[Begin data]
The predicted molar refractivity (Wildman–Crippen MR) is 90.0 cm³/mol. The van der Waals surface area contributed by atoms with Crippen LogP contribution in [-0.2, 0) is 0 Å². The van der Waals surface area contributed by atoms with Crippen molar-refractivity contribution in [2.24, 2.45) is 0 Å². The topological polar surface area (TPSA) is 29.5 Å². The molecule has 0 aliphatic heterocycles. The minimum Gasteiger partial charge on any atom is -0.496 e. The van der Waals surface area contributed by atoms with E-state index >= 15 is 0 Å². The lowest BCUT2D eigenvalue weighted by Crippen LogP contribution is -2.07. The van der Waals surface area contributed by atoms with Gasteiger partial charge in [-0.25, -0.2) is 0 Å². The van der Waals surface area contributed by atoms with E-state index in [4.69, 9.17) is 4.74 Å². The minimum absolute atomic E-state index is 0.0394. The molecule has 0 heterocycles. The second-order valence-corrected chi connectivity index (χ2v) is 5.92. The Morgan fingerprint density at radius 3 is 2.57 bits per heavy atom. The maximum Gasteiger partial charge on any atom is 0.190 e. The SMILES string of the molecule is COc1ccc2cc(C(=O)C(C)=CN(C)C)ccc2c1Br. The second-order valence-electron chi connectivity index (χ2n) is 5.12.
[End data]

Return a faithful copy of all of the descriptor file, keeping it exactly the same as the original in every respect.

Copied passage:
The predicted molar refractivity (Wildman–Crippen MR) is 90.0 cm³/mol. The van der Waals surface area contributed by atoms with Crippen LogP contribution in [-0.2, 0) is 0 Å². The van der Waals surface area contributed by atoms with Crippen molar-refractivity contribution in [2.24, 2.45) is 0 Å². The topological polar surface area (TPSA) is 29.5 Å². The molecule has 0 aliphatic heterocycles. The minimum Gasteiger partial charge on any atom is -0.496 e. The van der Waals surface area contributed by atoms with E-state index >= 15 is 0 Å². The lowest BCUT2D eigenvalue weighted by Crippen LogP contribution is -2.07. The van der Waals surface area contributed by atoms with Gasteiger partial charge in [-0.25, -0.2) is 0 Å². The van der Waals surface area contributed by atoms with E-state index in [4.69, 9.17) is 4.74 Å². The minimum absolute atomic E-state index is 0.0394. The molecule has 0 heterocycles. The second-order valence-corrected chi connectivity index (χ2v) is 5.92. The Morgan fingerprint density at radius 3 is 2.57 bits per heavy atom. The maximum Gasteiger partial charge on any atom is 0.190 e. The SMILES string of the molecule is COc1ccc2cc(C(=O)C(C)=CN(C)C)ccc2c1Br. The second-order valence-electron chi connectivity index (χ2n) is 5.12.